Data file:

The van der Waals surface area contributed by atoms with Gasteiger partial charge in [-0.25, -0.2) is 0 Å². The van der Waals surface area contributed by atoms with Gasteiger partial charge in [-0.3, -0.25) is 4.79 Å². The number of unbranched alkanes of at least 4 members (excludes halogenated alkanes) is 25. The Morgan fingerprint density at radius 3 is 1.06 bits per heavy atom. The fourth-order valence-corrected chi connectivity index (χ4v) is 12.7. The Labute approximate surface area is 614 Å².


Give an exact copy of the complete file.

The van der Waals surface area contributed by atoms with Gasteiger partial charge in [-0.25, -0.2) is 0 Å². The van der Waals surface area contributed by atoms with Gasteiger partial charge in [-0.3, -0.25) is 4.79 Å². The number of unbranched alkanes of at least 4 members (excludes halogenated alkanes) is 25. The Morgan fingerprint density at radius 3 is 1.06 bits per heavy atom. The fourth-order valence-corrected chi connectivity index (χ4v) is 12.7. The Labute approximate surface area is 614 Å².